Retailers are focusing on core technologies not “shiny objects” like augmented reality and virtual reality that are unproven, according to a new report from Forrester Research Inc.

When it comes to technology budgets for the next year, retailers are focusing on getting the basics right,  and not on “shiny objects” like augmented reality and virtual reality that are unproven, according to a new report from Forrester Research Inc., “Hot or Hype—The most important retail technologies for 2017.”

“Despite many vendors pushing next-generation digital solutions, retailers are cautious about getting too far ahead of customer expectations,” the report notes. Omnichannel, personalization, analytics and digital store technology will be at the core of this year’s retail investments as digital leaders keep an eye out for case studies and ROI with the newer tech offerings, Forrester says.

For instance, 72% of global professionals note “personalizing the customer experience” as a major opportunity to improve in-store experiences, according to Forrester. And, many note that they need help in this area: 53% of digital professionals say they lack the right technology to personalize experiences.


When it comes to how digital businesses personalize, 75% personalize website content, 55% do so on promotions and product offerings, and 49% do it on product recommendations (the top three answers). 60% use web content management to help them achieve their personalization goals, 53% use email marketing and 51% tag management.


Online companies also are investing in omnichannel, as consumers have high expectations that they will be able to easily move from a retailer’s stores to its web and mobile channels and back. The Forrester report notes that 79% of adults shopping online who use “reserve online, pay and pick up in store” and 74% of online shoppers who use “buy online, pick up in store” expect to be notified within two hours that their order is ready for pickup.

As for emerging and buzzed-about technologies, retailers may test chatbots and artificial intelligence (AI) as sales tools but are unlikely to heavily invest in such technology. 42% of business and tech professionals who have no plans or are not ready to invest in artificial intelligence say there is no defined business case for AI investment. Additionally, while retailers overall agreed that chatbots have potential to improve customer experiences, few consumers use chatbots and the technology is in its very early stages, Forrester says. In 2016, only 4% of digital business pros used chatbots, the report says.

“Many retailers we spoke with doubted that customers would demand this type of automated interaction anytime soon, but some retailers shared they would be piloting (chatbots) in the coming year to learn the potential of this type of solution,” Forrester writes in the report.

E-commerce professionals also indicate that the internet of things, self-checkout and virtual reality/augmented reality (AR/VR) fail to make it into this year’s budgets to any measurable degree.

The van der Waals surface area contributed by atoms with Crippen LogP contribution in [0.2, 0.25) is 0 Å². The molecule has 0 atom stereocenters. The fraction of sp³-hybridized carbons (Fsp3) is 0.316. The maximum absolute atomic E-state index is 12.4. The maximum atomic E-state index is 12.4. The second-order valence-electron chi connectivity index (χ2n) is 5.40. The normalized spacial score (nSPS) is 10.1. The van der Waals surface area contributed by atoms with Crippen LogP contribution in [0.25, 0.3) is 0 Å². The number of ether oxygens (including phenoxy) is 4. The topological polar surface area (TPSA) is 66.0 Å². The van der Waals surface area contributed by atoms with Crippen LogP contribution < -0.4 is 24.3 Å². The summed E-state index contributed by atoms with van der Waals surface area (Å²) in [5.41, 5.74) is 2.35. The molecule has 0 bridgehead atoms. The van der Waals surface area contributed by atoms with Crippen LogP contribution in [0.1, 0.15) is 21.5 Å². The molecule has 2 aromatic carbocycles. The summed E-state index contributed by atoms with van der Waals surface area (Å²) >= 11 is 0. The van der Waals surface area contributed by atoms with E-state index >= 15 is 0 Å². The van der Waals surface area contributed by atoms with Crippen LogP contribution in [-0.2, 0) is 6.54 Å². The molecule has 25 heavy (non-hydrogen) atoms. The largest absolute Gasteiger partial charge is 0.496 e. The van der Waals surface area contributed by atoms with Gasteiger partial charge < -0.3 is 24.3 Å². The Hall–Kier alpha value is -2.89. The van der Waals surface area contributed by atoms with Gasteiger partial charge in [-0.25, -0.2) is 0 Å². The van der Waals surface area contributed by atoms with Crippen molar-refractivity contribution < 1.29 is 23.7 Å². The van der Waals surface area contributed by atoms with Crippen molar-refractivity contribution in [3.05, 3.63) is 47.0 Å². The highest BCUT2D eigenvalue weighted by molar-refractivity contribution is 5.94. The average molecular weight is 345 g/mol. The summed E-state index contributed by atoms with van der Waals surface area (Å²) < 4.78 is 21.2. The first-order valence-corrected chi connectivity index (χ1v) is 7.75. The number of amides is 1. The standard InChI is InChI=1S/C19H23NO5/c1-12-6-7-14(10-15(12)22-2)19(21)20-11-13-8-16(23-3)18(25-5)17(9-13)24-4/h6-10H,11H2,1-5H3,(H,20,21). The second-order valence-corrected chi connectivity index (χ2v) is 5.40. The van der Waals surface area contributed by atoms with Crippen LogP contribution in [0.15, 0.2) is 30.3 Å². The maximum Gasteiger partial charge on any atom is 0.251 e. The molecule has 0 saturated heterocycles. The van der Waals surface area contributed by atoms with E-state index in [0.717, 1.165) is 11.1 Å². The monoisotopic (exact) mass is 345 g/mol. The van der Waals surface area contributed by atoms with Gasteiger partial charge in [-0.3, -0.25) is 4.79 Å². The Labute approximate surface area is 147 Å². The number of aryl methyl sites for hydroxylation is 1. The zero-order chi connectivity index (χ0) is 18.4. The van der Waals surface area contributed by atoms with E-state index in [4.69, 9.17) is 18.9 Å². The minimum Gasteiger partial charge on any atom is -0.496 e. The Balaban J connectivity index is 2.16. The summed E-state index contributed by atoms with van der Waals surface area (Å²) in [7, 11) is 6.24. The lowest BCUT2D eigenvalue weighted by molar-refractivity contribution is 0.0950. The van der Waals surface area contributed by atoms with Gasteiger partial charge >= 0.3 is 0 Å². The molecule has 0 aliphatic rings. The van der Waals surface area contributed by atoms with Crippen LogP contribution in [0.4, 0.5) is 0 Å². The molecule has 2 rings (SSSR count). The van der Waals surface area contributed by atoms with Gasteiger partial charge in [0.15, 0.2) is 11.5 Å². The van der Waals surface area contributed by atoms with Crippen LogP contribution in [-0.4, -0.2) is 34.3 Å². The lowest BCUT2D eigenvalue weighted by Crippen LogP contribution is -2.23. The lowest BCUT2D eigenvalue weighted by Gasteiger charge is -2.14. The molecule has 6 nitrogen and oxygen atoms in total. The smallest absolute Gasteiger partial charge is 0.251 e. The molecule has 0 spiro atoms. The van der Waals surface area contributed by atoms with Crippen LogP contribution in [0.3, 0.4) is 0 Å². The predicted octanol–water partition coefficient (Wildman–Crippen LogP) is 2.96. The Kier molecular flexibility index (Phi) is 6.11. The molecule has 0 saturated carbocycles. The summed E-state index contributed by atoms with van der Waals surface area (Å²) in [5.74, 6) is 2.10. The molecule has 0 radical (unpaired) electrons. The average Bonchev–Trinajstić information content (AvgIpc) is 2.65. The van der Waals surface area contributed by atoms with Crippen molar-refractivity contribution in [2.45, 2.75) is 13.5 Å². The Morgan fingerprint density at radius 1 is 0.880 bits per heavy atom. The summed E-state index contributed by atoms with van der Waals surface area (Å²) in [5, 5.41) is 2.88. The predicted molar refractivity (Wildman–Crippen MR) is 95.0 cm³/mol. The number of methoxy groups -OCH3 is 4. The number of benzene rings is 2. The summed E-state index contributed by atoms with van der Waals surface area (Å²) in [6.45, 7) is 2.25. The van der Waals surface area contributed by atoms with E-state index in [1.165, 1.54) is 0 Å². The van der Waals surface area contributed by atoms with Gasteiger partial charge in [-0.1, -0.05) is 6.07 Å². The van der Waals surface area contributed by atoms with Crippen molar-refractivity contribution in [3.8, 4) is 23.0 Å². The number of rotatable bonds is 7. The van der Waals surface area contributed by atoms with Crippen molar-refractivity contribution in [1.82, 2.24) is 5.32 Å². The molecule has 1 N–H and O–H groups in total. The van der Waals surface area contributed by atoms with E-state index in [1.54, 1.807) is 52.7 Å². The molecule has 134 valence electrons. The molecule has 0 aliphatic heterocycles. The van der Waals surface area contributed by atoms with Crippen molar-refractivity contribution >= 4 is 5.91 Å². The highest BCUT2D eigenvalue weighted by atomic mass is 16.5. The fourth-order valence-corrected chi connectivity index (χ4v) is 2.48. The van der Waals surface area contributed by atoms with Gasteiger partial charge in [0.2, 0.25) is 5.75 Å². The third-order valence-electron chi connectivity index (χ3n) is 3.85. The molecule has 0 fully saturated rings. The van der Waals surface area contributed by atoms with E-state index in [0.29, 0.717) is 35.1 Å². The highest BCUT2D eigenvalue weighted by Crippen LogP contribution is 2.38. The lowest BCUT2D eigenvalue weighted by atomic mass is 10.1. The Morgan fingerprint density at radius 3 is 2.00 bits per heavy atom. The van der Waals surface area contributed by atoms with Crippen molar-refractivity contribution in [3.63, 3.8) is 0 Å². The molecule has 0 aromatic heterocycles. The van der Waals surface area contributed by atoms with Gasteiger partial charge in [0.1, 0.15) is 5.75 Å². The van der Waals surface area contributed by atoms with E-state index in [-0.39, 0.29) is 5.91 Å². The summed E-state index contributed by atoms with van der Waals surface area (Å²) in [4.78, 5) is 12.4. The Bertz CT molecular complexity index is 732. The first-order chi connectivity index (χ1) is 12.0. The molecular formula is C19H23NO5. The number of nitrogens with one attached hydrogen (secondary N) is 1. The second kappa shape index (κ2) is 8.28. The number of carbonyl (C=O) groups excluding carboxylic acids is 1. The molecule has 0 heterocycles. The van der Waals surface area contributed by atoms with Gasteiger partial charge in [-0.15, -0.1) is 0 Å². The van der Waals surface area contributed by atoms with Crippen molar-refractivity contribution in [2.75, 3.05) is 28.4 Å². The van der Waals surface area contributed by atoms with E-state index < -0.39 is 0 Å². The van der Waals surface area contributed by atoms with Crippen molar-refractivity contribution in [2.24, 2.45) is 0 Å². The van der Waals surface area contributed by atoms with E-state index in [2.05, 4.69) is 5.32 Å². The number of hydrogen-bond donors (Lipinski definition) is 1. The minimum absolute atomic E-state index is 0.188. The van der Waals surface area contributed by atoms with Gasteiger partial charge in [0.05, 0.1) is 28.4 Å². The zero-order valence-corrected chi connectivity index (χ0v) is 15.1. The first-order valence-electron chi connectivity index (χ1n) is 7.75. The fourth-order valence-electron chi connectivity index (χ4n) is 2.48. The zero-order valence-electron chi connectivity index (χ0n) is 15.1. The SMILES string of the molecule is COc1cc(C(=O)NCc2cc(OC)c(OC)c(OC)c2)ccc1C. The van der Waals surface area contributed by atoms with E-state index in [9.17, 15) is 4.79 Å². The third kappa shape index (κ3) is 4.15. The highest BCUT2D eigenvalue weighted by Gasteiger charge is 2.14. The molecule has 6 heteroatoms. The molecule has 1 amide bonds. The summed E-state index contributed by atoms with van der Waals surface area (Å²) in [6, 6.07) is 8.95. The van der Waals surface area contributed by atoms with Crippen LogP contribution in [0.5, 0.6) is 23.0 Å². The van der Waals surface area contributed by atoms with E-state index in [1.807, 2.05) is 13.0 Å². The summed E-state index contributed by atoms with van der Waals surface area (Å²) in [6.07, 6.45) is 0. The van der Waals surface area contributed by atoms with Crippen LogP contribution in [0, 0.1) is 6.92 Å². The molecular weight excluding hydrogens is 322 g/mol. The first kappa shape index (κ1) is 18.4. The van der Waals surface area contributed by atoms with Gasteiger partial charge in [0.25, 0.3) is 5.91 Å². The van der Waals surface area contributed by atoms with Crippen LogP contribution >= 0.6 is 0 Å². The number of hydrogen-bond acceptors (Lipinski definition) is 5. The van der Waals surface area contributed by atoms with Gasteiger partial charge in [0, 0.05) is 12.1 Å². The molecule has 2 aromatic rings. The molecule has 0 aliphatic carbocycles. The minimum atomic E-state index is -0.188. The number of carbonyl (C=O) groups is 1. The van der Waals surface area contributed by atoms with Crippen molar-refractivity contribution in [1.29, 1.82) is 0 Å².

More than a fifth of U.S. online shoppers in 2016 say they had never heard of virtual reality headsets and 46% say they don’t see a use for VR in their lives, Forrester writes. “VR/AR needs to penetrate many other parts of consumers’ lives before it becomes an expectation for commerce,” Forrester notes.


However, one new technology retailers are watching with an eagle eye is Amazon’s Alexa—the assistant behind Amazon’s Echo and its other devices that enable consumers to speak to order or reorder products from Amazon. “Alexa is the question retailers are afraid to answer for the future of retail,” Forrester writes. Over a third of industry professionals Forrester interviewed at the National Retail Federation’s Big Show in New York City in January mentioned Alexa as worth watching. Amazon is No. 1 in the Internet Retailer 2016 Top 500 Guide.

“Persistent, effortless coverage in every room of the house is coming, which will permit natural interaction between customers and brands anytime, anywhere,” Forrester writes in the report about Amazon’s digital assistant. “When it does, why will consumers bother to pick up a phone or open a computer, much less drive to the store? Retailers are rightly concerned that Amazon’s pervasive relationship with consumers will make it the first and even the only retailer its customers consider for everything.”

When it comes to tech investments, Forrester advises e-commerce companies to: focus on technologies that identify pain points in the customer shopping journey, help leadership avoid “shiny objects” by staying customer-obsessed and invest in technology that directly ties to clear, measurable customer value.

In an interview with Internet Retailer, Victor Castro, digital strategy and e-commerce director at fine wine and liquor retailer Zachys Wine and Liquor Inc., says his company is spending the next 12 months investing in technology with a clear ROI.

“As a growing online retail business, we are investing in technology that provides a return on investment,” Castro says. “For example, email provides a hard, direct return on investment. You may have the best website in the word, but if you’re not driving traffic to it, it becomes an expensive paperweight. More established retailers can focus on other things like increased conversion rates or more margin on existing revenue, but we are investing in technology that will deliver a hard and direct ROI.”